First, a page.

An elephant shed tears after recently being freed after spending 50 years in captivity in India, thanks to a lengthy and emotional rescue operation organized by a wildlife conservation group.

Wildlife SOS India helped to free Raju the elephant in the early hours of July 4.

After being released from the chains and spikes that were holding him down, the makna bull elephant cried, according to Wildlife's co-founder Kartick Satyanaryan.

"It was a very emotional moment for all of us," Satyanaryan told CTV News Channel on Thursday, adding that the rescue process took hours to complete.

"We started walking with him at 6:30 p.m., trying to loosen his chains and it was almost impossible."

Satyanaryan said Wildlife SOS was initially tipped off about Raju's captivity by the Uttar Pradesh Forest Department, and it took one year for conservation officials to get the necessary permits required to initiate the rescue process.

"We had to initially send an undercover team to make sure that the owners, the people who had the elephant in custody, were not going to move him away," he said. "So we really had to keep tabs on the elephant."

When it was finally time to "swoop in" and rescue Raju, his owners enlisted the help of “hooligans” to block the rescue team, Satyanaryan said.

The elephant's owners also purposely agitated the animal, in order to confuse him and make him hostile to the people who were trying to help him.

"Basically, they were prodding him and steering him with spears, and making him extremely uncomfortable," Satyanaryan said.

Wildlife co-founder Geeta Seshamani said the chains around Raju's legs were covered in spikes, which cut into his flesh.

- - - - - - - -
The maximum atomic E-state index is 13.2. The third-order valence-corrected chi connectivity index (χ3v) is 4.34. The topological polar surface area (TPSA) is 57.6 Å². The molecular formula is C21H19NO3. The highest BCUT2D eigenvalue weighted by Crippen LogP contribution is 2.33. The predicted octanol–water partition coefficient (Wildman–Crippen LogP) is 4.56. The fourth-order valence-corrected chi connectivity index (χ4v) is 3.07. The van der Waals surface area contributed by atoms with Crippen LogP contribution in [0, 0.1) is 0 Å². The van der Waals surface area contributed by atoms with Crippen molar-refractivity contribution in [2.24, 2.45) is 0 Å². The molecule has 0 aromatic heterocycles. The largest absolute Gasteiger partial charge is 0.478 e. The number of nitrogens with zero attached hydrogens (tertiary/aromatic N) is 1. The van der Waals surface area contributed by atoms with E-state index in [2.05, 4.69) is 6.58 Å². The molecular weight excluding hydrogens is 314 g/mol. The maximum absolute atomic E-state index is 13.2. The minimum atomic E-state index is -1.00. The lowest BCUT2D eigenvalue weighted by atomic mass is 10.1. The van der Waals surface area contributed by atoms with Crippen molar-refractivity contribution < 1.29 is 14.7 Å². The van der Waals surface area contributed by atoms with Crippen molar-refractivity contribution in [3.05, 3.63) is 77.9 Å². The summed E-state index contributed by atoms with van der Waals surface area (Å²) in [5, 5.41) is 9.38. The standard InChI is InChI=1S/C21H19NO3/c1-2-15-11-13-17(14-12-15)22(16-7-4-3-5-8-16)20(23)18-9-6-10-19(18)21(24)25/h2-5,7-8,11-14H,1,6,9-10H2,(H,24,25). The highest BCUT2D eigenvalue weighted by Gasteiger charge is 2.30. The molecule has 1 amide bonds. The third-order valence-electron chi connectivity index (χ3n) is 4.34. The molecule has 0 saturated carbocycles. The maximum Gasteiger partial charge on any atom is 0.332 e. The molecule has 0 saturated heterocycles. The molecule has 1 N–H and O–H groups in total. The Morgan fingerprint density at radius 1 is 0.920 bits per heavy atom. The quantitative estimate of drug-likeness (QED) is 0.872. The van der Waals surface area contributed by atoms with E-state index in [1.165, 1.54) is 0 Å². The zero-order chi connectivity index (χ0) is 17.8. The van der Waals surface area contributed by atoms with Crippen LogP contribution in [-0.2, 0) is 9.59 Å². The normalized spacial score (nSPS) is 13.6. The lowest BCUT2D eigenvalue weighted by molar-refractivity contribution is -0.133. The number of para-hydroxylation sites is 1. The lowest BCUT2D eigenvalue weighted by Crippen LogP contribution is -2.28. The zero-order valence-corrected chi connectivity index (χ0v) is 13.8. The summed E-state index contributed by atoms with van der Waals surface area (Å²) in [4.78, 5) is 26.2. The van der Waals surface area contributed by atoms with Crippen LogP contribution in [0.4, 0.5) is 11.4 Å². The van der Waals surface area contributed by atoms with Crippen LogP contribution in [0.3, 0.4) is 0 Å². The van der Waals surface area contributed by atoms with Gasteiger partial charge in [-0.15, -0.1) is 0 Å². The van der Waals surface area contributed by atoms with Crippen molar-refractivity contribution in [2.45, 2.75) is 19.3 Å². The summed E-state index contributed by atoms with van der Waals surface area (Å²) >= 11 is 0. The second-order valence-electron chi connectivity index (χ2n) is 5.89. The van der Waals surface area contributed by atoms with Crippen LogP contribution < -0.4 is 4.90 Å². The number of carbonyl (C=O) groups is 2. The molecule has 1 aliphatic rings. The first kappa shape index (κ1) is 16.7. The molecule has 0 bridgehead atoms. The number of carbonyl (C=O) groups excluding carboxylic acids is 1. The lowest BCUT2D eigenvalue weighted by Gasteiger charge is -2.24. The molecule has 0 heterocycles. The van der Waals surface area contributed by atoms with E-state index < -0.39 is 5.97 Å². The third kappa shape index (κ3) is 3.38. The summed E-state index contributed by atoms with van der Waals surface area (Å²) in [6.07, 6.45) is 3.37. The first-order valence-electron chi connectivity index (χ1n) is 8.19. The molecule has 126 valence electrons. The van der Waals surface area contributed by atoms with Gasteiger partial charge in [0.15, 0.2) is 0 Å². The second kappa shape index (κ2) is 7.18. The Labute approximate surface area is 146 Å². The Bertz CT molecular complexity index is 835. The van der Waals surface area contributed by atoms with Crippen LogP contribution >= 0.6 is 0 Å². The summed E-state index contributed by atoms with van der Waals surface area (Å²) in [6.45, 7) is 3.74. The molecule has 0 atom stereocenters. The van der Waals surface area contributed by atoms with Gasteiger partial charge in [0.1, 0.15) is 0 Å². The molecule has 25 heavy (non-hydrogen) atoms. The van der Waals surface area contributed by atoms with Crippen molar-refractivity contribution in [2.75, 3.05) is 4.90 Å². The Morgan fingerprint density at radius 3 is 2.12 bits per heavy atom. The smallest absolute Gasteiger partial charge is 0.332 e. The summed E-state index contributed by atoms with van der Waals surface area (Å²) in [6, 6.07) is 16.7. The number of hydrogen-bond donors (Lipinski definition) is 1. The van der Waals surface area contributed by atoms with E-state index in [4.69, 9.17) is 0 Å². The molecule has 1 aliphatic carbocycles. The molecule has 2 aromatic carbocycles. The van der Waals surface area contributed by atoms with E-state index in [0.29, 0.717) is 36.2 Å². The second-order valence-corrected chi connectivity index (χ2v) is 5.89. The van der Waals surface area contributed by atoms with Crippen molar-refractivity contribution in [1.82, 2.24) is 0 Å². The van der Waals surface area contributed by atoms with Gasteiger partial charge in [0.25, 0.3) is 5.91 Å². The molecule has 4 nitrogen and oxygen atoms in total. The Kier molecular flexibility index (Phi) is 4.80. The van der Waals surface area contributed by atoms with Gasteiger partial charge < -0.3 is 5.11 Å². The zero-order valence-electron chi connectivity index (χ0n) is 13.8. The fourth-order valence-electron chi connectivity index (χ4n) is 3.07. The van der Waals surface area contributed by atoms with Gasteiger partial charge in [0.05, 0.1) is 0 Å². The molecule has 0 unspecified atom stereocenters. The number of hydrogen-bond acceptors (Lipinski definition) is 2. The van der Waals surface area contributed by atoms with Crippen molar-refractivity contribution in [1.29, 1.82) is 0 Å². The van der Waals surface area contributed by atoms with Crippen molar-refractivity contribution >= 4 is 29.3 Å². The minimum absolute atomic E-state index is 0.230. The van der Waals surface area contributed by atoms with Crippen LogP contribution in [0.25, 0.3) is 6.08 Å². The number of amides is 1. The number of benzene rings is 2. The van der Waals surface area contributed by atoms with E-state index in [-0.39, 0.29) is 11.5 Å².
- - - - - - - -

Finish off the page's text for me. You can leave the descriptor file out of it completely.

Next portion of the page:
"Pain and brutality were all he knew. His cruel handler even tore out all the hair from his tail to sell as good luck charms," she said in a statement on Wildlife's website. "The exploitation and abuse just had to stop."

Some 30 police officers became involved in the rescue, and along with a determined team from the Elephant Conservation and Care Center in Mathura (ECCC) they were finally able to free the animal.

"At about 3 (a.m.) in the morning, when we'd worked the whole night through, he then suddenly calmed down, and he realized that we were not there to harm him," Satyanaryan said. "And then we saw this water coming down his cheeks from his eyes."

The team was able to guide Raju into a large truck, which then transported him to ECCC's chain-free elephant care centre.

Not much is known about the elephant's early years, but Wildlife SOS believes that Raju was poached as a young calf, and then sold to several different owners who abused him to make money.

Elephants are a protected species under Indian law, and it is illegal to exploit, sell, buy, or trade them in the country. However, this did not stop Raju's many different owners from selling him many times over, Satyanaryan said.

"Despite the laws, it's just completely ignored," he said, noting that this is why he works to protect India's wildlife.

"That's what Wildlife SOS is fighting for, to try and get respect for these magnificent creatures that belong on this planet, and have as much right as all of us humans have."